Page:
For Aaron Scott, the road to stardom began in a dorm room.
In 2005-06, Scott was a junior at UW-La Crosse — spending his days studying art education, wishing he was on the football team and experimenting with his friend’s recording software.
It was the last of these pastimes that led to Scott’s recent and remarkable appearance on NBC’s “The Voice,” where he broke through the round of blind auditions and stamped his ticket to Hollywood.
“I was always interested in music — growing up, my mom played piano and was a singer at our church,” notes Scott, ’07, a special education teacher in the Tomah Area School District. “But it was my friend, Micah Juliot, who taught me guitar and made some music with me there in Coate Hall, that really sparked my interest. I joined a band with some friends after graduation, and that’s when I got into my groove in terms of genre, style of music and vocal tone.”
Scott, a native of Wilton, never dreamed he would appear on “The Voice,” or on any TV show.
As a teacher, husband and father of three, he wasn’t exactly flush with time to devote to his craft. He was content just to write an occasional song with his band, One Way North, and to rock out on weekends and at regional festivals.
But everywhere he went, Scott heard varying versions of the same comment: “You’re not just good — you’re special. You should be on ‘The Voice.’”
Reluctant, but curious, Scott began watching the show last fall. It wasn’t until a final nudge from his principal — “What are you doing teaching? You should be a singer.” — that he decided to apply.
In January, Scott went to Nashville for preliminary auditions. Of the many thousands who apply, only a tiny fraction get to audition in front of the show’s panel: Blake Shelton, Gwen Stefani, Kelly Clarkson and John Legend. Scott was among the chosen few.
The blind audition would be the biggest performance and brightest spotlight of his life.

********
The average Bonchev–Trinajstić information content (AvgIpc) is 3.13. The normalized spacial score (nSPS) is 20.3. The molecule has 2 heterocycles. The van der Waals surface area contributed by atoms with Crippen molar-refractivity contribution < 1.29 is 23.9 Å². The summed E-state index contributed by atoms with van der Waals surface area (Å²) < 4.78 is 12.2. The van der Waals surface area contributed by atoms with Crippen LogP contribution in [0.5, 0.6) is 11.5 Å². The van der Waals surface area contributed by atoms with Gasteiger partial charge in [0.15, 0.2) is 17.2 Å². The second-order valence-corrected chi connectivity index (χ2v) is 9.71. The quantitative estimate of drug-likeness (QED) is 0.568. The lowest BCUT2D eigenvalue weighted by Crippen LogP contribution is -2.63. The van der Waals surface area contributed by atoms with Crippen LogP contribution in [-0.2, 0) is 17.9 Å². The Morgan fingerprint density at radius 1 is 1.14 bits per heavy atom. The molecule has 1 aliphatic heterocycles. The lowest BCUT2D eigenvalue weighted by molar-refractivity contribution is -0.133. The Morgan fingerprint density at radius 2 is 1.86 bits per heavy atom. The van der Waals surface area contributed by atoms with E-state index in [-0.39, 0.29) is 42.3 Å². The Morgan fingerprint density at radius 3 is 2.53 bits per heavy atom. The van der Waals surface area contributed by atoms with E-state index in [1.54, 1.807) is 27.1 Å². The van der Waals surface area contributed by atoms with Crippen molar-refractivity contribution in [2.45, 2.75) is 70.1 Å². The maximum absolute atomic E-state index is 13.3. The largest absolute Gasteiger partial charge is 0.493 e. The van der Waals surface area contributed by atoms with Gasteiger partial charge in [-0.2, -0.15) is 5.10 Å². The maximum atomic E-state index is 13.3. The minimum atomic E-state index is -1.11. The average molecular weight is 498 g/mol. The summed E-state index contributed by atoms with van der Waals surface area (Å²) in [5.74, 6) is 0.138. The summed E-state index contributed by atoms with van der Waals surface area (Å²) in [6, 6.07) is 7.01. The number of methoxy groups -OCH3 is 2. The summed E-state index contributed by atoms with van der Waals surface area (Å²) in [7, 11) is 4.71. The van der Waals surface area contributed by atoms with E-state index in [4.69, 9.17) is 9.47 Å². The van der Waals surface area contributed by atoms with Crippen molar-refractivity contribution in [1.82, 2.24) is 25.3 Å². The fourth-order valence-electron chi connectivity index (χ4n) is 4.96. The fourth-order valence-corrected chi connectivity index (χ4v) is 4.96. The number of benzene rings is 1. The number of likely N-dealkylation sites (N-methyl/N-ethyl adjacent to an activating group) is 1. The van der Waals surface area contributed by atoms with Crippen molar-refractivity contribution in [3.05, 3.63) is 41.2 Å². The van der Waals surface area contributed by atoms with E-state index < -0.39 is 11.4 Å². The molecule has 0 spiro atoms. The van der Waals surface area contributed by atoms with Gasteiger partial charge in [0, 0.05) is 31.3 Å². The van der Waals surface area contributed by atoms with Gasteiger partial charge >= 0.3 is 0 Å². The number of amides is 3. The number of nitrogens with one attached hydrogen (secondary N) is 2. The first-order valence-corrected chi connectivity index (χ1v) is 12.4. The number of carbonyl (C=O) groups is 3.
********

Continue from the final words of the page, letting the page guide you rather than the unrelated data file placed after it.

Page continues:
“It was a whirlwind, an absolute whirlwind,” says Scott, who decided to sing “Hemorrhage (In My Hands)” by Fuel — a grunge rock song released in 2000. “Managing your emotions and nerves … I still don’t know how I was able to do it. And because of COVID, we were only able to meet with our vocal coaches virtually. So when it came time for the blind audition, I couldn’t see them in person or get any pointers or positive vibes. I was on my own.”
That loneliness didn’t last long.
Scott knew his wife, Lorraine, and children were supporting him from a distance, watching a live feed of the audition back home.
Then, about 15 seconds into Scott’s performance, as the song built to its first crescendo, Legend slapped the red button that turns his chair to face the stage — a trademark of the show. Legend wanted Scott on his team.
Shelton followed by pressing his button, and after powering through the rest of the song, Scott was faced with a choice.
Ultimately, he opted to join the country legend Shelton over the pop pianist Legend. But it wasn’t Scott’s singing that left the deepest impression with his students in Tomah.
The day after the episode aired, all his students could talk about was how Scott had winked at Clarkson after she complimented his song choice.
“They thought that was so cool,” he says. “They couldn’t believe I winked at her.”
Through the fall, Scott’s students begged him for spoilers. Subsequent episodes of “The Voice” had been filmed at the end of the summer, so Scott was teaching at the same time he was an active contestant on the show.
“They kept asking: ‘Can you tell us what happened? Can you tell us what happened?’” he says. “And I had to keep saying: ‘No, I’m not allowed to tell you anything.’”
Scott’s time on “The Voice” ended in an episode that aired Nov. 16. He was knocked off in the Battle round after he and his teammate performed “Have You Ever Seen the Rain?” by Creedence Clearwater Revival.
That exit did nothing to diminish what Scott described as a once-in-a-lifetime experience.
“I heard from so many people in Tomah and the Coulee Region — even from people I don’t know — that they were happy something good finally happened in 2020,” he explains. “Just to hear that positive feedback from the community … that would have been more than enough to convince me it was worth it.
“The second thing was the validation. Part of me doubted if I would even have a chance, if they’d even think I was good. But now I don’t have to look back and wonder, because I did it. And there are thousands and thousands of people who tried and didn’t make it.”
Getting voted off “The Voice” might seem like an ending. But to Scott, it’s a beginning — a chance to more urgently pursue his aspirations in music.
When COVID subsides, Scott plans to continue playing festivals around the Coulee Region and across the Midwest.
He plans to write new music with his fellow bandmates, and launch a solo endeavor featuring more of an acoustic sound and intimate feel.
And he plans to return to where it all started, UW-La Crosse, whether it’s for a concert or to speak to students about his experience.
“That school has so many memories and so many ties to where I am today,” he says. “In some ways, my life started at UWL, from humble beginnings in Coate Hall.”